This is not a plea for compassion. You’ve read the emotional argument already. We all have. A middle-class professional visits a jail, and fragments of conversation with defiant, broken and hopeful inmates leave them moved, haunted, angry and guilty. The uncomfortable truths they reveal motivate a few more people to question the efficiency of jail – until time passes and another subject grabs the media spotlight.
This is one problem with compassion. It fades away.
The release of the Lockerbie bomber in 2009 demonstrates another difficulty. Many Scots were quietly satisfied that Kenny MacAskill opted for “compassion” in the decision on al Megrahi’s fate. Doctors judged the man would die. The choice appeared to be death in Greenock jail or death in Libya. Vengeance or compassion.
Choosing the compassionate option created a Scottish contrast with the vengeful, Old Testament outlook of London and Washington. Two and a half years on though, Megrahi’s survival reveals an inconvenient truth. Our sympathy was limited and date-stamped. That is another problem with compassion. It is highly conditional. So here we go again.
Tomorrow a report by Elish Angiolini is expected to recommend the demolition of Scotland’s only women’s prison at Cornton Vale – and whether the former lord advocate uses the word or not, there’s no doubt compassion will dominate debate.
In 2008 I was a member of the Scottish Prisons Commission, tasked with finding out why Scotland imprisons roughly three times more people than European neighbours (despite a roughly similar crime rate.)
We visited Cornton Vale and afterwards I too felt moved, angry and guilty. One young drug-using woman – due for release the next day – openly predicted she’d be straight back on the streets begging to feed her drug habit. Another woman – wraith-like, quiet and serene – had been admitted the previous day after a suicide attempt. The sheriff decided this was the only way to guarantee good treatment fast.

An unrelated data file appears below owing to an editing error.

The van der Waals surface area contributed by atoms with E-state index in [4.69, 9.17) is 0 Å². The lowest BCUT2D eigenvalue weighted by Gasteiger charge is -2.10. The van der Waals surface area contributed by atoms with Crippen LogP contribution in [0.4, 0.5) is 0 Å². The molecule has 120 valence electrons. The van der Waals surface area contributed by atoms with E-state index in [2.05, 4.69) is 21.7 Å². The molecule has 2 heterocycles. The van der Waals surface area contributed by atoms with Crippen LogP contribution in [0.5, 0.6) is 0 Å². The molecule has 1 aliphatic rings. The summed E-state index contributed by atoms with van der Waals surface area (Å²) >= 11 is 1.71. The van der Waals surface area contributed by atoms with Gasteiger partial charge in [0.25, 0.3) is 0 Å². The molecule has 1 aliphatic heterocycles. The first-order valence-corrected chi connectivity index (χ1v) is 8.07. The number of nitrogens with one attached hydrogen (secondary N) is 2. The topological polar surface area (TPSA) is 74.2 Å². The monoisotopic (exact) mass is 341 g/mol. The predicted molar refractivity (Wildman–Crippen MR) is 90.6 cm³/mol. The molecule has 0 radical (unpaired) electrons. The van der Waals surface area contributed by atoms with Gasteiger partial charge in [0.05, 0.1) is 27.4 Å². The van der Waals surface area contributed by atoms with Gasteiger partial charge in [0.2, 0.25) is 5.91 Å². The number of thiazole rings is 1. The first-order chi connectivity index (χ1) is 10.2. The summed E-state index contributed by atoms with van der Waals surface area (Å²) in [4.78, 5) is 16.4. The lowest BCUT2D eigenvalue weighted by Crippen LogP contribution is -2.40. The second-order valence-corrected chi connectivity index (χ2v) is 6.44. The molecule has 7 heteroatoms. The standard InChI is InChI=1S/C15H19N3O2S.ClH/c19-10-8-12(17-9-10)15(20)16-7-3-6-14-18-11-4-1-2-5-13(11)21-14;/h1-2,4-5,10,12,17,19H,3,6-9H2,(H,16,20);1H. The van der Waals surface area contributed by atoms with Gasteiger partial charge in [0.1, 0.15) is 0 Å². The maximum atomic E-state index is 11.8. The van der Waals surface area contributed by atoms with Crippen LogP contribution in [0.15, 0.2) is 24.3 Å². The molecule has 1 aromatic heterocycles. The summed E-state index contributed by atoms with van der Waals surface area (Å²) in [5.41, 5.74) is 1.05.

By contrast, three Jamaican women were talkative, healthy and demanding. They’d been lifted in Aberdeen smuggling hard drugs as the price for receiving forged UK passports. In multi-cultural London they might be easily overlooked. But not in Aberdeen… or Cornton Vale.
“Why can’t we go outside to work the ground and plant our own vegetables? The food in here is terrible – we have time. These girls (pointing at the thin Scots around them) – these girls need building up. They need fresh air. We could show them how to grow their own food. Wouldn’t that be better than sitting cooped up in here?”
They sympathised with their fellow inmates but couldn’t understand why anyone would take drugs. Ironically they felt no guilt supplying them – “What other option did we have to get our kids into school?”
Now those children have neither mothers nor (probably) an education. And yet, the fighting spirit of the Jamaicans was undimmed. The defeated demeanour of the Scotswomen beside them was shocking. Only the stoniest heart could visit this epicentre of self-harm and not feel compassion.
But if demolition is recommended tomorrow and accepted by the Scottish Government, compassion alone will not be enough to break the vicious cycle at work in Cornton Vale.